Even though I was still relatively new and hadn’t authored much of the code, I think I was starting to be acknowledged as the codebase’s new steward, and was asked by the company’s leaders to sit down and guide the reviewer through it.

This was a stressful proposition. The impression I had at the time was that this investment was contingent on us passing this technical diligence phase. And I was being asked to guide the reviewer/assessor through our source code. What would happen if I failed?

When the day come, we had a PC set up in a meeting room with 2 seats – one for me, one for the reviewer. He was a tall, imposing man, probably in his late 30s or early 40s, and putting out “wise Unix greybeard” vibes. He opened up the file editor, and started opening source code files and scrolling through the code. I sat to his side, nervously fidgeting, while a handful of employees stood anxiously behind us.

AI portrait of the pairing scene generated with Midjourney v6
There is no picture of this event, but to help you visualize it, I generated this scene with Midjourney v6. The guy on the left definitely looked like me back then, minus the wardrobe choice.

Every time he stopped at a file to take a closer look, revealing the mess of global variables and questionable coding practices, I clumsily tried to explain why things were the way they were while apologizing for the sorry state of affairs. Even though I’d only written a little of it, I felt personally embarrassed, and was certain we were toast.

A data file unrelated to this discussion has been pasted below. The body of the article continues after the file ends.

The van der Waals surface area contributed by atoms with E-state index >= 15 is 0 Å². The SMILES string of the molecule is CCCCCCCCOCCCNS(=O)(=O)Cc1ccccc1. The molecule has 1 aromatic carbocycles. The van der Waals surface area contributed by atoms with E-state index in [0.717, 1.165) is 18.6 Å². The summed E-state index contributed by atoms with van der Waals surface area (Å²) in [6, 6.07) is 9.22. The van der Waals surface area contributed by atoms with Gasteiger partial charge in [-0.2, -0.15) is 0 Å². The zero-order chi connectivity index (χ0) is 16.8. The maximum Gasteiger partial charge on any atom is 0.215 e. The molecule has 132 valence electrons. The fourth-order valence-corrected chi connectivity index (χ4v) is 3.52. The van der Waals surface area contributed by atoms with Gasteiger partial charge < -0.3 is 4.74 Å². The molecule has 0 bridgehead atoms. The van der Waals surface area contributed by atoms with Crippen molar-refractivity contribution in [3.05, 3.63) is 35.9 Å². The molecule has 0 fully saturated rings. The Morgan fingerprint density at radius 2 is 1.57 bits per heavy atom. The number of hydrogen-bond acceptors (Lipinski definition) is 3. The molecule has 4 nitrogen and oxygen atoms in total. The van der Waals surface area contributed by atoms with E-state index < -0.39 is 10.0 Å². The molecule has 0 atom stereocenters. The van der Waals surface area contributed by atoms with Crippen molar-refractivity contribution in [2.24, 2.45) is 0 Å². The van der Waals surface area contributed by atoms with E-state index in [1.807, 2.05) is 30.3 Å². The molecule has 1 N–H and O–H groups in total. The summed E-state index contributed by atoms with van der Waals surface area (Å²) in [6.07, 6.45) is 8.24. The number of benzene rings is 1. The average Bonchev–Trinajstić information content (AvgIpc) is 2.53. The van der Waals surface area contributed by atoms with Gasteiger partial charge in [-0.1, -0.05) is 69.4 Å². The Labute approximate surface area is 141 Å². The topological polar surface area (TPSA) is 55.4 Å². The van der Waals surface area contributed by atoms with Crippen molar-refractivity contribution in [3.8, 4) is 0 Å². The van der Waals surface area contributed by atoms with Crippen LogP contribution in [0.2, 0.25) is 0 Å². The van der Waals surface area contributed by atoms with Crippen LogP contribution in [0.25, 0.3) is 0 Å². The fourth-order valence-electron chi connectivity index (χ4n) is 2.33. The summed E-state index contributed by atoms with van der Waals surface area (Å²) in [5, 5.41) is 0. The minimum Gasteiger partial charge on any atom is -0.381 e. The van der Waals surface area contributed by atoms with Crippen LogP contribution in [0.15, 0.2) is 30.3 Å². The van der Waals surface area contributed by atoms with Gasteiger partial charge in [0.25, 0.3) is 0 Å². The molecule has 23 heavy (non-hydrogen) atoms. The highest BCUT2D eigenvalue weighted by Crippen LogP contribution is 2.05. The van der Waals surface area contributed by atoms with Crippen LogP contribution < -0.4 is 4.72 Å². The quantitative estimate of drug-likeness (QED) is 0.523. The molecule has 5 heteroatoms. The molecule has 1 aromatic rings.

After 10-20 minutes of this, the reviewer eventually paused and said:

“Yep, it’s bad. But I get it. This is how everyone used to write PHP. You’ll make it better over time. Looks like you’ve already started. The thing is you solved the hardest problem: you built something that people are willing to pay for.”

The whole session lasted maybe 2 hours tops. My brief role was finished; I returned to my desk while he met privately with the leaders of the company. It was the first and last time we’d met.

The hardest problem isn’t code

FreshBooks secured the investment. And the reviewer was right: over time the business kept growing, and we kept improving the codebase, the tooling, and the developer experience along the way. I left FreshBooks in 2010, but other teammates continued that journey for years to come. By the early 2010s, the entire backend was re-written in Python, and in 2016 they launched a from-the-ground-up rewrite of the product in Ember.js.

Today FreshBooks employs over 500 people and was last valued at $1 billion.

This experience taught me a valuable lesson about software development. For all the emphasis our industry places on getting things “right” – using the right tools, the right practices, etc. – at the end of the day, we’re writing code to serve some kind of product goal, and making that product successful is the real problem you’re trying to solve.

And for folks who’re worried that working on a messy codebase or unpopular tech stack might hold them back career-wise, YMMV, but I didn’t feel that was true for me. On the contrary, it ended up being an opportunity to develop valuable skills I would have never learned had those early messy problems already been solved. And when I began hunting for my next job in San Francisco in 2010, most shops wanted to interview me on the strength of FreshBooks’ success in the marketplace – not its code. Sure, I still had to pass the technical screens, but I believe what mattered most to employers about my resume – the thing that got me in the door – was that I’d been a part of a company that had solved the hardest problem.

I want to thank Mike McDerment, Joe Sawada, Levi Cooperman, and the rest of the FreshBooks basement crew (Jeff, Daniel, and Kathy) for taking a chance on me. And to Rich Lafferty and Jaco Joubert, other early FreshBooks-ers, for reviewing this post and assuring me my memory isn't completely shot yet.